At the University of Pennsylvania distributed systems lab (just a bunch of SPARC pizza boxes — a few 5s, lots of 20s, and a bunch of Ultra 5s and such, used as glorified X terminals, really) all the machines are named after dances, of all things. So you can sit down to work at lambada, waltz, or twostep. My personal favorites are foxtrot and tango, which just set the programming mood for me. Never before had I considered just how many dances there were.

There is another large group of machines named after units of measurement — from plank, mile, and fathom thru parsec, as well as others like peck, decibel, and mol. The one named gradient is used by all the TAs, a clever pun if you ask me. The main servers have such unimaginative names as red, blue, and button, Penn landmarks of a sort. However, we are redeemed: the engineering school's central server is called eniac. (eniac happens to consist of red and blue and the file server, but that's irrelevent.) The original ENIAC was developed at Penn. Go us. ;-)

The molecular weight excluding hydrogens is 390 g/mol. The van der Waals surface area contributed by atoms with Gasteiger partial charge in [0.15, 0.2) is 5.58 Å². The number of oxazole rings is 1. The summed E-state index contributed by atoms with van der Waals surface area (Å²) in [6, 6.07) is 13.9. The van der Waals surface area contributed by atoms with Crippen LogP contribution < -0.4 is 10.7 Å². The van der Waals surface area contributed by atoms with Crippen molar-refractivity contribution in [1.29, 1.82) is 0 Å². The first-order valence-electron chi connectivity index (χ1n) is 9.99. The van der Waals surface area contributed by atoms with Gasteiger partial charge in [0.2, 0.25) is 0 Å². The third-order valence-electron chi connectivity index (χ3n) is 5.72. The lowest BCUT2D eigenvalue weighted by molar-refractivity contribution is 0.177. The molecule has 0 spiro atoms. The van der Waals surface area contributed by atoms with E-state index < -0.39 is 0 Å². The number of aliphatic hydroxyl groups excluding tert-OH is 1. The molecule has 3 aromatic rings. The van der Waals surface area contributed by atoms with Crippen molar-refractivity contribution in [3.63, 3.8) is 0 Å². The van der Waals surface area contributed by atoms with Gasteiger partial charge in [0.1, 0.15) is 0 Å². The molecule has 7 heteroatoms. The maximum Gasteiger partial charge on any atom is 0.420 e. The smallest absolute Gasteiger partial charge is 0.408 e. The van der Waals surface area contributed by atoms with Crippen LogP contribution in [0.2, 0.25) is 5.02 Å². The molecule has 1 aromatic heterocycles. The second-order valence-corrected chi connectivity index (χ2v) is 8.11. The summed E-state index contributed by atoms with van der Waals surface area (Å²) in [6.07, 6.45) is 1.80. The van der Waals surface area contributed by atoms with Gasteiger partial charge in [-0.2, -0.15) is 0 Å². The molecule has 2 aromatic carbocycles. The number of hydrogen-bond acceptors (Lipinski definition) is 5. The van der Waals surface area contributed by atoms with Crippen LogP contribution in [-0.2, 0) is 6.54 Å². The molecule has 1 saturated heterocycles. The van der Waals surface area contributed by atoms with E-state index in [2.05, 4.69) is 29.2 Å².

There was a time when all my personal machines and some of my friends' were named after the Endless: destiny was the domain controller, dream was my dual-celeron box, death was my PII 250, despair was my roomate's P200, destruction was my friend Victor's box, and delirium was my (ex) girlfriend's. Nobody ever wanted desire, for some reason, which is kind of ironic, now that I think about it. This had the advantage of causing all our boxes to sort next to eachother in Network Neighborhood.

After Toy Story 2 came out, my computers were named Death By Monkeys and Slotted Pig on VNN.

Before college and thru Freshman year, my linux box was named nuku, after the titular character from All Purpose Cultural Cat Girl Nuku-Nuku. Somehow I never came up with other satisfactory related names for other machines, and decided to switch schemes.

Inspired by a particular softlink below, I might just have to rename my computers after alcoholic beverages: vodka, gin, rum ... lots of good short names.